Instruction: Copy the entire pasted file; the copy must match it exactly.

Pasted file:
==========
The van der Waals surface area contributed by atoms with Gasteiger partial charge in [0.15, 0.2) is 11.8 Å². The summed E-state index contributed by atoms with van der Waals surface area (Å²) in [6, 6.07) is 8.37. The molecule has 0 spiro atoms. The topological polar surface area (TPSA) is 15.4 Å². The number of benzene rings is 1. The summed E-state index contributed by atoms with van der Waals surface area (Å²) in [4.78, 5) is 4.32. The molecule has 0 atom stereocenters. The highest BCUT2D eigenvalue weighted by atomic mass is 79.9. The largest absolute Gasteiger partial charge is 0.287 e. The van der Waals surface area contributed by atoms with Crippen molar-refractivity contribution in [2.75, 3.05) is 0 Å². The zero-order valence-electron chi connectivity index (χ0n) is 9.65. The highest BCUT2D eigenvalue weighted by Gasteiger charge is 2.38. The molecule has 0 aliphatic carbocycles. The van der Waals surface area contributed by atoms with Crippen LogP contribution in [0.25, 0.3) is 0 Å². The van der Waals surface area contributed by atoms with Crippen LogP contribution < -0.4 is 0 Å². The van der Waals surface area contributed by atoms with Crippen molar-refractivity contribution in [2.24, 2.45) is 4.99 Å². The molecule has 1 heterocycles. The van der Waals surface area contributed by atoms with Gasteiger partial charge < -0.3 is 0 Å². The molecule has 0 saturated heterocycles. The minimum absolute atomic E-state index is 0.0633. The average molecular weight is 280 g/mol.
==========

The van der Waals surface area contributed by atoms with Gasteiger partial charge in [0.15, 0.2) is 11.8 Å². The summed E-state index contributed by atoms with van der Waals surface area (Å²) in [6, 6.07) is 8.37. The molecule has 0 spiro atoms. The topological polar surface area (TPSA) is 15.4 Å². The number of benzene rings is 1. The summed E-state index contributed by atoms with van der Waals surface area (Å²) in [4.78, 5) is 4.32. The molecule has 0 atom stereocenters. The highest BCUT2D eigenvalue weighted by atomic mass is 79.9. The largest absolute Gasteiger partial charge is 0.287 e. The van der Waals surface area contributed by atoms with Crippen molar-refractivity contribution in [2.75, 3.05) is 0 Å². The zero-order valence-electron chi connectivity index (χ0n) is 9.65. The highest BCUT2D eigenvalue weighted by Gasteiger charge is 2.38. The molecule has 0 aliphatic carbocycles. The van der Waals surface area contributed by atoms with Crippen LogP contribution in [0.25, 0.3) is 0 Å². The van der Waals surface area contributed by atoms with Crippen LogP contribution < -0.4 is 0 Å². The van der Waals surface area contributed by atoms with Crippen molar-refractivity contribution in [2.24, 2.45) is 4.99 Å². The molecule has 1 heterocycles. The van der Waals surface area contributed by atoms with Gasteiger partial charge < -0.3 is 0 Å². The molecule has 0 saturated heterocycles. The minimum absolute atomic E-state index is 0.0633. The average molecular weight is 280 g/mol.